2017: Stealth mode

After winning those tax breaks, Rivian largely went silent. It spent much of 2017 in what was dubbed “Stealth Mode.” That left reporters digging through patent and trademark applications — anything, really — looking for clues.

Scaringe says this silent period was deliberate, dating back to when he was working on a sports car. Then they pivoted to something else.

“Because of frankly some of the things we talked too much about in the early days, we made the decision to go deep into stealth mode, and to avoid the distraction of committing to things and making statements that were highly likely to change,” Scaringe said.

“They’re supportive, but they really want to know what’s going on out there.”

Normal City Manager Mark Peterson in 2017

A few bits of information trickled out. Rivian picked up smaller investment from Sumitomo Corp., a Japanese company with a U.S. operation based in New York. Abdul Latif Jameel, a global leader in auto distribution, became Rivian’s largest shareholder early on, thanks in part to a connection Scaringe made at MIT.

But the public was clamoring for more. Mark Peterson was Normal’s city manager at the time.

“People are just curious,” said Mark Peterson, who was Normal’s city manager in 2017. “They’re supportive, but they really want to know what’s going on out there. There’s a lot to talk about, because they’ve been working very hard the past 12 months, and I think some of the results of that hard work will become apparent fairly soon.”

Chemberly Cummings was elected to the Normal Town Council after the initial Rivian vote. In early 2018, she was concerned by the minimal amount of information Rivian shared with the public and the elected bodies.

“Everything seems very secretive and convoluted at this point,” she said in 2018. “I’m just so nervous we’ll be an episode of ‘American Greed’ one day.”

2018: Opening up

And slowly but surely, Rivian began to open up. In early 2018, Scaringe came back on WGLT’s Sound Ideas. They were now talking openly about electric vehicles: a pickup truck and an SUV specifically.

“That brand promise has to transcend all the changes we’re going to see over the next 20, 30, 40 years. So the shift away from steering wheels and traditional ownership. The first product is really our handshake with the world to say, We’re a brand here to help you engage with life’s adventures,” said Scaringe.

A few months later, a delegation of local elected and appointed officials — the same ones that lined up and approved those tax breaks — made a day trip to Michigan to see Rivian’s vehicle and engineering facility firsthand.

Several attendees came back more optimistic, more assured about the company’s trajectory.

Among them was then-Unit 5 Superintendent Mark Daniel. He went in cautiously but came home hopeful about Rivian’s ability to impact STEM education in his district.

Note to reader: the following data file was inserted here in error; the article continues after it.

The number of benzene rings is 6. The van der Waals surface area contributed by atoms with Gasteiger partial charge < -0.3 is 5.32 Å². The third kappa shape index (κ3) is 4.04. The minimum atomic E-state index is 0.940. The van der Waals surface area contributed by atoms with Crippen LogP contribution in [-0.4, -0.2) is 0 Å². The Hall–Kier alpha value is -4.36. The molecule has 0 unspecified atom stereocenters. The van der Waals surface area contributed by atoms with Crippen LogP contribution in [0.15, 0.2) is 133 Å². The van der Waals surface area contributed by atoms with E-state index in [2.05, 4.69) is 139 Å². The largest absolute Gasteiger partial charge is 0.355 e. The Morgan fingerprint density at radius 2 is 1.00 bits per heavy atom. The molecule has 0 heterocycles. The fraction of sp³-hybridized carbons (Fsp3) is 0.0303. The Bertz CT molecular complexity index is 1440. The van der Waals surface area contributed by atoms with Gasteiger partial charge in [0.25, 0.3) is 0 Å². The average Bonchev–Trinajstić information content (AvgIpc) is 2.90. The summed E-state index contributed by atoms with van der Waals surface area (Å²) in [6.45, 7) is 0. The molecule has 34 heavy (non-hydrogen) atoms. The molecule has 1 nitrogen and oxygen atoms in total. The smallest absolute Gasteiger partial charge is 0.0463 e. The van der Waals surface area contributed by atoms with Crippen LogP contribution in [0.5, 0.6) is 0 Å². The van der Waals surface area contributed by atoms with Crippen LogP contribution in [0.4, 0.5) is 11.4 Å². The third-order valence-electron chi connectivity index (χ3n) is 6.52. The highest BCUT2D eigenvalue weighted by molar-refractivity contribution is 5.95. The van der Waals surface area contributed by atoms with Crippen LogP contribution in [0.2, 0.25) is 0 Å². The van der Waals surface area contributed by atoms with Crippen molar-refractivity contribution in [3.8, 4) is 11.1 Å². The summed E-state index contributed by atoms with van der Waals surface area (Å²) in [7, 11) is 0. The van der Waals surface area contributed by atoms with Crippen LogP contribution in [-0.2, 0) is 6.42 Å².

“It’s not a facade. It’s happening. It’s just a matter of how fortunate they’ll be when they launch. I’m looking forward to seeing that time,” Daniel said.

Scaringe speaks

Ryan Denham

Rivian founder and CEO RJ Scaringe was the star attraction at the EDC’s Community Leaders dinner in October 2018.

Scaringe also did some relationship-building as the star attraction at the EDC’s Community Leaders dinner in October 2018. EDC moderator Mike O’Grady asked him who was getting the first Rivian off the assembly line.

“The very first vehicle goes to our largest shareholder. I’m actually fairly far down on the list. Maybe in the first year I’ll get one,” Scaringe joked with O’Grady.

All of this led to the LA Auto Show just after Thanksgiving 2018. Rivian stole the show with a big reveal of its R1T truck and R1S SUV. Rivian’s long battery range and skateboard chassis earned a lot of praise.

WGLT was there to capture the moment, as were celebrity guests like pop star Rihanna, who was dating a Rivian investor at the time and made an appearance at the Griffith Observatory rollout.

The LA Auto Show splash led to real pre-order customers and countless stories in national media about Rivian, many of whom sent reporters to Bloomington-Normal to cover the company’s debut.

Scaringe’s profile began to grow. He was compared and contrasted over and over again to Tesla’s founder Elon Musk. Reporters noted (accurately) how he’s a spitting image of Clark Kent.

Scaringe’s approach to the spotlight was very different than Musk’s. No bluster. Barely used Twitter. Literally just spent years in stealth mode.

He also surrounded himself with auto manufacturing veterans, like Jim Womack, an early advisor and a leading voice on lean business principles.

“He’s a real contrast to the kind of predominant model of entrepreneur, which…

Read More: 5 years of Rivian: From ‘stealth mode’ to one of the biggest IPOs in American history